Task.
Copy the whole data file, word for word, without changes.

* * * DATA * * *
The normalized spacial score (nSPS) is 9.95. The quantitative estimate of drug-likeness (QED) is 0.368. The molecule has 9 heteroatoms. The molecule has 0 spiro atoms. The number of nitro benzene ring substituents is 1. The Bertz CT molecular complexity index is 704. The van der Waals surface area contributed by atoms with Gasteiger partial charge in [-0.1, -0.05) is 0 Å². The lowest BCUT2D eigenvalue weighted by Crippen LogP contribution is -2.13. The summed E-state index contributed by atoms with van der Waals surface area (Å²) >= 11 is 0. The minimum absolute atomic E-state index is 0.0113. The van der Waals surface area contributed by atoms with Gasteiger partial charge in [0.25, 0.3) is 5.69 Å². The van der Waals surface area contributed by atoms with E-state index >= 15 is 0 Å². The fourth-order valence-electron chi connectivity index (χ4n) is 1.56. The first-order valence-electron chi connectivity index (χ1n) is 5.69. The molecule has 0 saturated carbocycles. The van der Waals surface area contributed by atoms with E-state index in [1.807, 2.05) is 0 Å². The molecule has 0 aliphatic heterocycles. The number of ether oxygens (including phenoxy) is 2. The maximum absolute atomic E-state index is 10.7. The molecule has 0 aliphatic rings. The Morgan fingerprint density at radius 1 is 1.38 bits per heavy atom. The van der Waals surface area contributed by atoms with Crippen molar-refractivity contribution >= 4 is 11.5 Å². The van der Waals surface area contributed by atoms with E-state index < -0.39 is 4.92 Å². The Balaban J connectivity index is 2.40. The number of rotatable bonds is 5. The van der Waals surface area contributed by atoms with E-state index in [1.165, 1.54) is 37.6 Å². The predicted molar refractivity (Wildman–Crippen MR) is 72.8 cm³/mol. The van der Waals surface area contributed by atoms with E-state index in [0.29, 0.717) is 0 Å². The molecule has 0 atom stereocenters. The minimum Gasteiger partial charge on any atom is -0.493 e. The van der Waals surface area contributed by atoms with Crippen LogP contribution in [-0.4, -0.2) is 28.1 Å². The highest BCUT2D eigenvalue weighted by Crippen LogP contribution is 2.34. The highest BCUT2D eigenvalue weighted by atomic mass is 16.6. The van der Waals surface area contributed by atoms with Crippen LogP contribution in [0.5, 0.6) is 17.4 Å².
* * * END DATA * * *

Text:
The normalized spacial score (nSPS) is 9.95. The quantitative estimate of drug-likeness (QED) is 0.368. The molecule has 9 heteroatoms. The molecule has 0 spiro atoms. The number of nitro benzene ring substituents is 1. The Bertz CT molecular complexity index is 704. The van der Waals surface area contributed by atoms with Gasteiger partial charge in [-0.1, -0.05) is 0 Å². The lowest BCUT2D eigenvalue weighted by Crippen LogP contribution is -2.13. The summed E-state index contributed by atoms with van der Waals surface area (Å²) >= 11 is 0. The minimum absolute atomic E-state index is 0.0113. The van der Waals surface area contributed by atoms with Gasteiger partial charge in [0.25, 0.3) is 5.69 Å². The van der Waals surface area contributed by atoms with E-state index >= 15 is 0 Å². The fourth-order valence-electron chi connectivity index (χ4n) is 1.56. The first-order valence-electron chi connectivity index (χ1n) is 5.69. The molecule has 0 saturated carbocycles. The van der Waals surface area contributed by atoms with E-state index in [1.807, 2.05) is 0 Å². The molecule has 0 aliphatic heterocycles. The number of ether oxygens (including phenoxy) is 2. The maximum absolute atomic E-state index is 10.7. The molecule has 0 aliphatic rings. The Morgan fingerprint density at radius 1 is 1.38 bits per heavy atom. The van der Waals surface area contributed by atoms with Crippen molar-refractivity contribution >= 4 is 11.5 Å². The van der Waals surface area contributed by atoms with E-state index < -0.39 is 4.92 Å². The Balaban J connectivity index is 2.40. The number of rotatable bonds is 5. The van der Waals surface area contributed by atoms with E-state index in [1.165, 1.54) is 37.6 Å². The predicted molar refractivity (Wildman–Crippen MR) is 72.8 cm³/mol. The van der Waals surface area contributed by atoms with E-state index in [0.29, 0.717) is 0 Å². The molecule has 0 atom stereocenters. The minimum Gasteiger partial charge on any atom is -0.493 e. The van der Waals surface area contributed by atoms with Crippen LogP contribution in [-0.4, -0.2) is 28.1 Å². The highest BCUT2D eigenvalue weighted by Crippen LogP contribution is 2.34. The highest BCUT2D eigenvalue weighted by atomic mass is 16.6. The van der Waals surface area contributed by atoms with Crippen LogP contribution in [0.5, 0.6) is 17.4 Å².